From (etyl) busch, busshe, from (etyl) busc, , (etyl) bois and buisson, (etyl) bosco and boscaglia, (etyl) bosque, (etyl) bosque) derive from the Germanic. The sense 'pubic hair' was first attested in 1745.
(horticulture) A woody plant distinguished from a tree by its multiple stems and lower height, being usually less than six metres tall; a horticultural rather than strictly botanical category .
* , chapter=1
Mr. Pratt's Patients
, passage=I stumbled along through the young pines and huckleberry bushes
. Pretty soon I struck into a sort of path that, I cal'lated, might lead to the road I was hunting for. It twisted and turned, and, the first thing I knew, made a sudden bend around a bunch of bayberry scrub and opened out into a big clear space like a lawn.}}
(slang, vulgar) A person's pubic hair, especially'' a woman's; ''loosely , a woman's vulva.
* 1749 , (John Cleland), Memoirs Of Fanny Hill ,
Gutenberg eBook #25305,
* 1982 , (Lawrence Durrell), Constance'', Faber & Faber 2004 (''Avignon Quintet ), p. 787:
- As he stood on one side, unbuttoning his waistcoat and breeches, her fat brawny thighs hung down, and the whole greasy landscape lay fairly open to my view; a wide open mouthed gap, overshaded with a grizzly bush , seemed held out like a beggar?s wallet for its provision.
A shrub cut off, or a shrublike branch of a tree.
- But no, the little pool of semen was there, proof positive, with droplets caught hanging in her bush .
A shrub or branch, properly, a branch of ivy (sacred to Bacchus), hung out at vintners' doors, or as a tavern sign; hence, a tavern sign, and symbolically, the tavern itself.
* (William Shakespeare)
(hunting) The tail, or brush, of a fox.
- If it be true that good wine needs no bush , 'tis true that a good play needs no epilogue.
* (category of woody plant) shrub
* See also
* a bird in the hand is worth two in the bush
* beat about the bush/beat around the bush
* bush airline
* bush fire
* bush frog
* bush telegraph
To branch thickly in the manner of a bush.
* 1726 , '', 1839, Samuel Johnson (editor), ''The Poetical Works of Alexander Pope, Esq. ,
To set bushes for; to support with bushes.
- Around it, and above, for ever green, / The bushing alders form'd a shady scene.
To use a bush harrow on (land), for covering seeds sown; to harrow with a bush.
- to bush peas
- to bush''' a piece of land; to '''bush seeds into the ground
From the sign of a bush usually employed to indicate such places.
(archaic) A tavern or wine merchant.
* good wine needs no bush
From (etyl) bosch'' (modern ''bos'') ("''wood, forest "), first appearing in the Dutch colonies to designate an uncleared district of a colony, and thence adopted in British colonies as bush.
Rural areas, typically remote, wooded, undeveloped and uncultivated.
# (Australia) The countryside area of Australia that is less arid and less remote than the outback; loosely , areas of natural flora even within conurbations.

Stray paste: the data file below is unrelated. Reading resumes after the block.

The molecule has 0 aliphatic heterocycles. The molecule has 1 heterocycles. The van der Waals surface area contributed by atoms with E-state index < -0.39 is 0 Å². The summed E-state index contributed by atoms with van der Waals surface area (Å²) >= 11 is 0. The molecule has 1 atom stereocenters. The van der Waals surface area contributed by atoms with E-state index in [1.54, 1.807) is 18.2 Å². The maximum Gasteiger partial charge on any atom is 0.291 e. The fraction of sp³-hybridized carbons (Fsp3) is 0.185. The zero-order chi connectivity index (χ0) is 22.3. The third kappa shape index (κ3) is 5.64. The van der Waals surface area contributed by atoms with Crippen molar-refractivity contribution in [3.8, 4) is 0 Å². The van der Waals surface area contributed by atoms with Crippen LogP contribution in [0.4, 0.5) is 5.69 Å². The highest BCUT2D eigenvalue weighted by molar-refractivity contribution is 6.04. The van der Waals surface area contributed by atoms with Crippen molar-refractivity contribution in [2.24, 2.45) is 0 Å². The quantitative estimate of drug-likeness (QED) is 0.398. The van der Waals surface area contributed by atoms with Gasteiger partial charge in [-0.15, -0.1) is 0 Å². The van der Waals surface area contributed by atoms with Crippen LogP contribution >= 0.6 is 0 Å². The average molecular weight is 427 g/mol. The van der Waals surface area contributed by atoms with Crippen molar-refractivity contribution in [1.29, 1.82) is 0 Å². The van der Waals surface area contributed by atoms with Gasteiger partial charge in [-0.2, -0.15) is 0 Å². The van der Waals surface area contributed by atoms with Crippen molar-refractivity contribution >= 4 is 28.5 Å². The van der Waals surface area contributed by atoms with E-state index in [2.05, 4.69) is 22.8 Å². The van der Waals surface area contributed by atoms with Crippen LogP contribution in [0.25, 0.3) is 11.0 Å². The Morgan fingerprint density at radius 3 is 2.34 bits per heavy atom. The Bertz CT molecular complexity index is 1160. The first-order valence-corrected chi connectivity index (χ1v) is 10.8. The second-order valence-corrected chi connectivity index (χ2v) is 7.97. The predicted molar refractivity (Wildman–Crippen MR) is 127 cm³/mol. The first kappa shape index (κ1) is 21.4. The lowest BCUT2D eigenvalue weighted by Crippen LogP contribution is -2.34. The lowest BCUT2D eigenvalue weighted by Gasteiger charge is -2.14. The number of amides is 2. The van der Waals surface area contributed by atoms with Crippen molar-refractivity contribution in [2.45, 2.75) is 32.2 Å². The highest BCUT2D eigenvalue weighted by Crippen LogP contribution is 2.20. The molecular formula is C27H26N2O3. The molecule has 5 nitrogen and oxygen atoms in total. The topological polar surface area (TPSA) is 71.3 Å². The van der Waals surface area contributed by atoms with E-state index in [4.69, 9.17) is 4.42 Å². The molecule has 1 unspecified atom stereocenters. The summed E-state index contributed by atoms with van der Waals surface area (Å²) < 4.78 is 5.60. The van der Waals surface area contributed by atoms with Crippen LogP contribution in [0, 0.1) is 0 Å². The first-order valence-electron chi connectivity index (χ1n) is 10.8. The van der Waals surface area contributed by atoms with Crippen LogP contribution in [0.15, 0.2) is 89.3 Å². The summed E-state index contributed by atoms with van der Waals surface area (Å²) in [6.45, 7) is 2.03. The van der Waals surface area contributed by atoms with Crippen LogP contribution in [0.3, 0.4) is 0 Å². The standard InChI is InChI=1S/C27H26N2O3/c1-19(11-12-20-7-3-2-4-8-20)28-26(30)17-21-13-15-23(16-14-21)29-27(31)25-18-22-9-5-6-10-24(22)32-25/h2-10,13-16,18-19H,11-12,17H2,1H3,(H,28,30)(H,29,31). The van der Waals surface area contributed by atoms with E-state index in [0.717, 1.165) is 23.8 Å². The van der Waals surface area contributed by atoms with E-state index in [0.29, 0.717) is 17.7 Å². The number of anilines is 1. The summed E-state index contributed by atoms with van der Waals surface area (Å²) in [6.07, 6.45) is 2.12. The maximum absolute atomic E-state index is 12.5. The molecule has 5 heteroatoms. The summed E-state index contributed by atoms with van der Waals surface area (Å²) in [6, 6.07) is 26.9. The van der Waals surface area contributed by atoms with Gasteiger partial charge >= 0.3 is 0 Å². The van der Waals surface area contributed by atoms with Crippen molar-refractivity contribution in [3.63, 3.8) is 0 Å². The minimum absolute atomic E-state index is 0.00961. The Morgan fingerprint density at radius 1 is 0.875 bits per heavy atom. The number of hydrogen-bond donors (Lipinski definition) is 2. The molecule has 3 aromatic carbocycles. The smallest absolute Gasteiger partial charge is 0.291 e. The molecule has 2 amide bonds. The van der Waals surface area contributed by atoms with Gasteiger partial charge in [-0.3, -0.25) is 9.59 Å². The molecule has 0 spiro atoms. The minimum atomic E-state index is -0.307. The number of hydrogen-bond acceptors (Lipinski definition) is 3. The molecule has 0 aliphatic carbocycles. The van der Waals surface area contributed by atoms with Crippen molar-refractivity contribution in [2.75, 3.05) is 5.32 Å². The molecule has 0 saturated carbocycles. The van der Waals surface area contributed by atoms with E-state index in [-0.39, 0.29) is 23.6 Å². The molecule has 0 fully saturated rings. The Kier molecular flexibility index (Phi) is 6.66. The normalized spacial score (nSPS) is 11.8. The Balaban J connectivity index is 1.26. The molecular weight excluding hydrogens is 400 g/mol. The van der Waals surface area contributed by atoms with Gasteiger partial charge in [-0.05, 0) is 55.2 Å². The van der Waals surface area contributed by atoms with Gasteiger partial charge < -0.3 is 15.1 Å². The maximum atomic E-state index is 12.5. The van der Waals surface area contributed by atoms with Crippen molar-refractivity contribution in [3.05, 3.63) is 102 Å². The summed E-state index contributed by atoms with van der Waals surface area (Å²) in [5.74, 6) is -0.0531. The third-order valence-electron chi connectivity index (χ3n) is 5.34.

#* 1894 , (Henry Lawson), We Called Him “Ally” for Short'', ''Short Stories in Prose and Verse ,
Gutenberg Australia eBook #0607911,
#* 1899 , , (Dot and the Kangaroo) ,
- I remember, about five years ago, I was greatly annoyed by a ghost, while doing a job of fencing in the bush between here and Perth.
Gutenberg Australia eBook #0900681h,
#* 2000 , Robert Holden, Paul Cliff, Jack Bedson, The Endless Playground: Celebrating Australian Childhood ,
- Little Dot had lost her way in the bush .
# (New Zealand) An area of New Zealand covered in forest, especially native forest.
# (Canadian) The wild forested areas of Canada; upcountry.
(Canadian) A woodlot or on a farm.
- The theme of children lost in the bush is a well-worked one in Australian art and literature.
* Alaskan bush
* bush ague
* bush aircraft
* bush airline
* bush bread
* bush buggy
* bush camp
* bush clearing
* bush coat
* bush company
* bush country
* bush cowboy
* bush fever
* bush fire
* bush flier, bush flyer
* bush flying
* bush gang
* bush horse
* bush Indian
* bush lawyer
* bush lore
* bush lot
* bush mail
* (Canadian) bushman
* bush meat, bushmeat
* bush partridge
* bush party
* bush people
* bush pilot
* bush plane
* bush rabbit
* bush ranch
* bush ranching
* bushranger, bush-ranger
* bush rat
* bush road
* bush searcher
* bush tavern
* bush tea
* bush trail
* bush tucker
* bush week
* go bush
* sugar bush
* take to the bush
* backblock, outback
* bushman (not derived from bush but separately derived from cognate Dutch)
The noun "bush", used attributively.
- The bush' vote; '''bush''' party; '''bush''' tucker; '''bush''' aristocracy; ' bush tea
(Australia) Towards the direction of the outback.
- On hatching, the chicks scramble to the surface and head bush on their own.
(colloquial) Not skilled; not professional; not major league.
- They're supposed to be a major league team, but so far they've been bush .
(baseball) Amateurish behavior, short for "bush league behavior"
- The way that pitcher showed up the batter after the strikeout was bush .
From (etyl) busse 'box; wheel bushing', from (etyl) .
A thick washer or hollow cylinder of metal (also bushing).
A mechanical attachment, usually a metallic socket with a screw thread, such as the mechanism by which a camera is attached to a tripod stand.
A piece of copper, screwed into a gun, through which the venthole is bored.
To furnish with a bush or lining.
- to bush a pivot hole
(etyl) arbour, from (etyl) .
* arbour (chiefly British)
A shady sitting place, usually in a park or garden, and usually surrounded by climbing shrubs or vines and other vegetation.
A grove of trees.
An axis or shaft supporting a rotating part on a lathe.
A bar for supporting cutting tools.
A spindle of a wheel.